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How Mini-Grids Can Help Achieve Universal Access to Electricity

image credit: Credit: State of the Global Mini-Grids Market report 2020
Rakesh  Sharma's picture
Journalist, Freelance Journalist

I am a New York-based freelance journalist interested in energy markets. I write about energy policy, trading markets, and energy management topics. You can see more of my writing...

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  • Aug 28, 2020

Mini-grids are fast becoming an important part of the equation to reach the UN’s Sustainable Development Goals of universal electricity access by 2030. According to estimates, forty percent of all installed capacity will have to come from mini-grids, if we are to reach that goal. Such grids are disconnected from main electricity lines and provide access to distant and rural areas, which are difficult to reach for traditional utilities. 

Mini-grids offer several advantages. For example, they boost the economic prospects for such areas by providing access to electricity - the engine of a global economy. More importantly, this access does not necessarily come at an additional cost to the environment. According to the State of the Global Mini-Grids report in June, solar hybrid mini-grids, that combine PV with battery storage, are the most popular type of mini-grids and account for as many as fifty percent of the total number for mini-grids globally. (Typically, mini-grid developers prefer lead acid batteries due to low costs but that is changing because the LCOE for Li-Ion is decreasing fast). 

Advantages apart, the market for mini-grids is still nascent. National utilities and large developers have set up bases in Africa and India, two of the biggest markets for such grids, but their efforts have run into problems. 

The report details the case of Italian developer Absolute Energy which installed a mini-grid on Kitobo island, off the coast of Uganda. Existing regulations in Uganda do not allow developers to recoup costs through rates. As a result, Absolute’s tariff was $0.2675/KwH, more than three times the LCOE of its generating costs. The subsidy might have been justified if the emergent market was big enough to warrant future prospects. However, most of Absolute’s power went towards the operations of a nut-grinding setup, which ran its machines only at certain times of the day. Power supply became strained during those times and, as of 2017, the local community was vacillating on a decision involving the installation of a water purification machine and ice machine, both of which would have consumed power.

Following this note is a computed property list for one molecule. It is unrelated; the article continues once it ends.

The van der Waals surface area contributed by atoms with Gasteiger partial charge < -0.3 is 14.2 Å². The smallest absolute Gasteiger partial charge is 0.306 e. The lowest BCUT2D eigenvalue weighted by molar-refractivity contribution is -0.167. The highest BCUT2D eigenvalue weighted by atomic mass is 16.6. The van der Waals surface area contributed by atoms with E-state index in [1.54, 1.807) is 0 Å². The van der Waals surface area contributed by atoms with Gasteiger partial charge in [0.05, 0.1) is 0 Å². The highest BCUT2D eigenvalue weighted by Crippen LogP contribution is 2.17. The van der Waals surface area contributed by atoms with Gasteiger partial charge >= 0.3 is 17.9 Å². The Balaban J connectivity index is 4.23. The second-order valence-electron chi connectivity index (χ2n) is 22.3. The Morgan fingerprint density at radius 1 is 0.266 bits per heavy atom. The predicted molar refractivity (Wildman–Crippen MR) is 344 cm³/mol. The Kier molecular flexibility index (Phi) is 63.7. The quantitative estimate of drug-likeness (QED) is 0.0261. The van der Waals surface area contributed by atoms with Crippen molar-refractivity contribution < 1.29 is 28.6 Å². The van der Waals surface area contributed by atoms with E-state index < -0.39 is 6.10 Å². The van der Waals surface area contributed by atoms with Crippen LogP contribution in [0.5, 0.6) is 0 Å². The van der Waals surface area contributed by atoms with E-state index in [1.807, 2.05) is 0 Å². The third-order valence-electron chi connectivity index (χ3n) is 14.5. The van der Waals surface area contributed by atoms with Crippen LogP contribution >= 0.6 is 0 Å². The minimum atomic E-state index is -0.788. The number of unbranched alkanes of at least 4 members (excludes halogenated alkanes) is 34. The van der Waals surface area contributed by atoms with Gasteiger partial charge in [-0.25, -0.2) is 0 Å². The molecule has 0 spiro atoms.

Despite the challenges, mini-grids are still the most viable option for utilities to expand their reach. Their proliferation is creating a market for electricity in rural economies, making it cost-effective for national utilities and large energy developers to provide their services. In some countries in Africa, utilities have even taken a stake in the operations of mini-grids.

Once a critical mass of consumers is reached, utilities have several options to work with mini-grid developers. For example, they can purchase excess power generated from mini-grids at feed-in tariff rates determined by regulators. Or, they can convince mini-grid developers to act as a distribution franchise for the utility based on set terms. In some cases, such as in Bihar in India, some mini-grid operators have chosen to remain independent and work in parallel to the grid. This is mainly because the community they serve trusts them and is prepared to pay additional costs to ensure reliability from a community grid.


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